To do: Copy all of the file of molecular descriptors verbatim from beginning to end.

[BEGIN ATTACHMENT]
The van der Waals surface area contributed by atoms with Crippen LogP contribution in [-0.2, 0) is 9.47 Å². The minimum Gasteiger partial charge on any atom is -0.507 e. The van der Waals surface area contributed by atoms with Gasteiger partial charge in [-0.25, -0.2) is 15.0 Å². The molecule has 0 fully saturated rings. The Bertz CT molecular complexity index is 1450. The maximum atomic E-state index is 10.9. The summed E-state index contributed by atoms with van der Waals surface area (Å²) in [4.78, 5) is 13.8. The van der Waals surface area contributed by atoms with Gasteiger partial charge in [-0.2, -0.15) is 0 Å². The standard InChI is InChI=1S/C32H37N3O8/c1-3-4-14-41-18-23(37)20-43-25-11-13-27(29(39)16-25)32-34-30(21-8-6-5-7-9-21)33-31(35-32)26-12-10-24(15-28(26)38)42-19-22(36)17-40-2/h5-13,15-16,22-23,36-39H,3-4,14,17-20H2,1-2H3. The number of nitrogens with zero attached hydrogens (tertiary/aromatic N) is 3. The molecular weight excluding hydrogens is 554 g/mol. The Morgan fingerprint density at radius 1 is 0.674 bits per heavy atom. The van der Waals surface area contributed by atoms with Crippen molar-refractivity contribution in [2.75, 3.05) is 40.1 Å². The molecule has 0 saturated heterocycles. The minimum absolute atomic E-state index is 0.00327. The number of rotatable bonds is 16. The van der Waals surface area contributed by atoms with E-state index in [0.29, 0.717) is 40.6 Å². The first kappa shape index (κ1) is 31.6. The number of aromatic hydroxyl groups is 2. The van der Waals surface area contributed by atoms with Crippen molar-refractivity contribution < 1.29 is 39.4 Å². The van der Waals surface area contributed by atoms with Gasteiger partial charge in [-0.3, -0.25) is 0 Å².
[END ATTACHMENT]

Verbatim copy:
The van der Waals surface area contributed by atoms with Crippen LogP contribution in [-0.2, 0) is 9.47 Å². The minimum Gasteiger partial charge on any atom is -0.507 e. The van der Waals surface area contributed by atoms with Gasteiger partial charge in [-0.25, -0.2) is 15.0 Å². The molecule has 0 fully saturated rings. The Bertz CT molecular complexity index is 1450. The maximum atomic E-state index is 10.9. The summed E-state index contributed by atoms with van der Waals surface area (Å²) in [4.78, 5) is 13.8. The van der Waals surface area contributed by atoms with Gasteiger partial charge in [-0.2, -0.15) is 0 Å². The standard InChI is InChI=1S/C32H37N3O8/c1-3-4-14-41-18-23(37)20-43-25-11-13-27(29(39)16-25)32-34-30(21-8-6-5-7-9-21)33-31(35-32)26-12-10-24(15-28(26)38)42-19-22(36)17-40-2/h5-13,15-16,22-23,36-39H,3-4,14,17-20H2,1-2H3. The number of nitrogens with zero attached hydrogens (tertiary/aromatic N) is 3. The molecular weight excluding hydrogens is 554 g/mol. The Morgan fingerprint density at radius 1 is 0.674 bits per heavy atom. The van der Waals surface area contributed by atoms with Crippen molar-refractivity contribution in [2.75, 3.05) is 40.1 Å². The molecule has 0 saturated heterocycles. The minimum absolute atomic E-state index is 0.00327. The number of rotatable bonds is 16. The van der Waals surface area contributed by atoms with E-state index in [0.29, 0.717) is 40.6 Å². The first kappa shape index (κ1) is 31.6. The number of aromatic hydroxyl groups is 2. The van der Waals surface area contributed by atoms with Crippen molar-refractivity contribution < 1.29 is 39.4 Å². The van der Waals surface area contributed by atoms with Gasteiger partial charge in [-0.3, -0.25) is 0 Å².